Stolen Gold

So I managed a couple of stolen golden hours after work to try and again tempt some Kelvin trout and to be quite honest I was almost going to be waxing lyrical about spooky trout and pricked lips.

Not my lips, the trout I managed to prick. You see the first few trout that I managed to tempt to my dry fly were pricked and away quicker than I could say “Ya Beauty” As it was I felt a deep thump thump and felt solid trout and then they were gone – the takes appeared solid enough, in fact the flies were pounced on like a tiger and a lamb. Maybe it was the downstream drift that caused the problems.

I walked, well scrambled, along the bank to where I had spooked some trout a few days ago. I would like to say this time I went after them in a different way however as expected with the exact same tactic of casting directly upstream and lining them they promptly fu*ked off.

I took a few moments to drill into my head again the need for stealth and wariness and then took a few steps upstream.

At this precise moment both soles fell off my Orvis wading boots.

At the next pool I spotted a tiny rise on the surface about the size of a saucer – the water was so clear that I could see the trout come up from the depths (a foot of water) to take stuff off the surface.

Clear Water!

There was a huge hatch of grannom I think hatching and for once the trout were feeding on them. Well, not every trout and in fact it turned out only the big ones as I proceeded to catch within the space of a few mins two of the finest trout I have caught from the Kelvin in quite some time , real proper rod benders that leapt all over the pool and back again.

I telephoned Paul in case we had actually stocked again by accident...

The second trout was in roughly the same pocket of water as the first, I only had one wee sedge thing left so knew that if this one got stuck in a tree (I had already lost a few flies) then my session would be over. The trout was dimpling the surface and I cast over it a few times, when it took the fly it shot all over the pool in an absolute fury before jumping out the water a couple of times – it actually flashed into my head that maybe we had accidentally stocked this year however again it was a lovely truly wild Kelvin trout in my hand ready to be returned to get even larger.

Rod Bender 2

Over the last few weeks I have been hearing great reports (and we have also been chatting about it in the Kelvin Forum) of the trout fishing on the fly being exceptional this year – you know what, folk said we were crazy to stop stocking trout and impose a catch and release policy for them however this year we are really seeing the benefits. Just wait another couple of years, guys who solely fish for trout on the fly should take advantage of the £15 trout only ticket and fish absolutely nowhere near me.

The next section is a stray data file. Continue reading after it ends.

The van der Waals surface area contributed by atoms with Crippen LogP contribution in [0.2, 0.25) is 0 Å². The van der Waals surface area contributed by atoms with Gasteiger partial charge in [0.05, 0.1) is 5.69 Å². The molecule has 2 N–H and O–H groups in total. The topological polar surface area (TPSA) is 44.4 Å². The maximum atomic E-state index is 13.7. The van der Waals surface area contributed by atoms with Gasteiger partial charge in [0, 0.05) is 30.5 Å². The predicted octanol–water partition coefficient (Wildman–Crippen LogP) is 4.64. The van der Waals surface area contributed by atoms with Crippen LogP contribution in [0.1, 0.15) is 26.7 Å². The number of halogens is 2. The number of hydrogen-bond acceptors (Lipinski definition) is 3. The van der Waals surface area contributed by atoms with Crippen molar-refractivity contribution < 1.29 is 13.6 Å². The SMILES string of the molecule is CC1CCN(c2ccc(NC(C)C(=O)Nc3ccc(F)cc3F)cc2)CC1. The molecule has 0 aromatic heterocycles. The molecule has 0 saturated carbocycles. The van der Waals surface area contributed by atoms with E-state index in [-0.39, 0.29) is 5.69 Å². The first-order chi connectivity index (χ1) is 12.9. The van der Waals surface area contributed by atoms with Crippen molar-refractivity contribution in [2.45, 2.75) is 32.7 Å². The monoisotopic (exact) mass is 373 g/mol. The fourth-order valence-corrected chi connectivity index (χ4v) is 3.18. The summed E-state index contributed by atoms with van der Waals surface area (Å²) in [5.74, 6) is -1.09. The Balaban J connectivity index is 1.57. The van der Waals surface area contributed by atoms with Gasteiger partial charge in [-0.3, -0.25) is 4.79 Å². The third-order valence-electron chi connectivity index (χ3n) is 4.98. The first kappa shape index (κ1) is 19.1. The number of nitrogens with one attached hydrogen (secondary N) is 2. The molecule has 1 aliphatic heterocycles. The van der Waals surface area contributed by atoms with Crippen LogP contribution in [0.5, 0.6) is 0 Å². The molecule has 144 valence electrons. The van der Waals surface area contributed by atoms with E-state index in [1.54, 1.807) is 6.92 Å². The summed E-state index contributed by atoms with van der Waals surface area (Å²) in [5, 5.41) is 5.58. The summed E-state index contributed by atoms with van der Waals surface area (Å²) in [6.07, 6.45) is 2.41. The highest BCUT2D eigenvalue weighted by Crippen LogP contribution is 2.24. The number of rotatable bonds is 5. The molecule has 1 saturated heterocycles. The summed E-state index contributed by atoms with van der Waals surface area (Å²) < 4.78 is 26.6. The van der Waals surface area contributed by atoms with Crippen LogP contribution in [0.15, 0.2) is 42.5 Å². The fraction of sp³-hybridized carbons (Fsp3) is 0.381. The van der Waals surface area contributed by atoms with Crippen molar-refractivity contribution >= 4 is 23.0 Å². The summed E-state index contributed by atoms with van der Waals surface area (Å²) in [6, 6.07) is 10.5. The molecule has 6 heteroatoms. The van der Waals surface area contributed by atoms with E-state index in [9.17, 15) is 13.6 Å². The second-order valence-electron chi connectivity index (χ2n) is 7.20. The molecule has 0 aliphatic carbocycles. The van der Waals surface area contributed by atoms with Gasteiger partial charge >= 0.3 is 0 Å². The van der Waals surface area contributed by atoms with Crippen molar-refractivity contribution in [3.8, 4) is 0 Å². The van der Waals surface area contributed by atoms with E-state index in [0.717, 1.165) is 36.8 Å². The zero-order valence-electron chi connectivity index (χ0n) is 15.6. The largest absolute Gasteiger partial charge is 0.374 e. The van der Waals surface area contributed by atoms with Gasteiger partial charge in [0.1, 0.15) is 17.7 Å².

Anyway, on the way back to the car I spotted another swirly rise which was so easy to cast to as a tree had fallen down behind me and it was a rod length away it would have been churlish not to take it up on its offer, the trout appeared to be patrolling as it would boil on the surface a foot away each time it rose, I judged my cast and the fly was bored down to the depths before again another stonker of a trout came to the bank..

I was kinda getting sick of hand shots - the trout was on wet muddy stuff by the way..

All first trout looked like a lot of the trout that I catch from the Clyde with lots of small spots while the other two were your typical Kelvin bastards who have no idea who their parents are – probably a cod or something.

I had wondered where all the good trout at this stretch had vanished too and a thought occurred to me, last season I kept on meeting guys fishing downstream with wet flies (a lot of guys do this), the problem is this will ruin the whole stretch of water and the trout will be thoroughly spooked for a few hours anyway. It stands to reason that if someone is tramping down through pools then trout will be spooked. Another thing to keep in the head is that if you are fishing upstream then the trout will not actually see you – unless like me you cast your fly directly on top of their heads in a big tangled heap.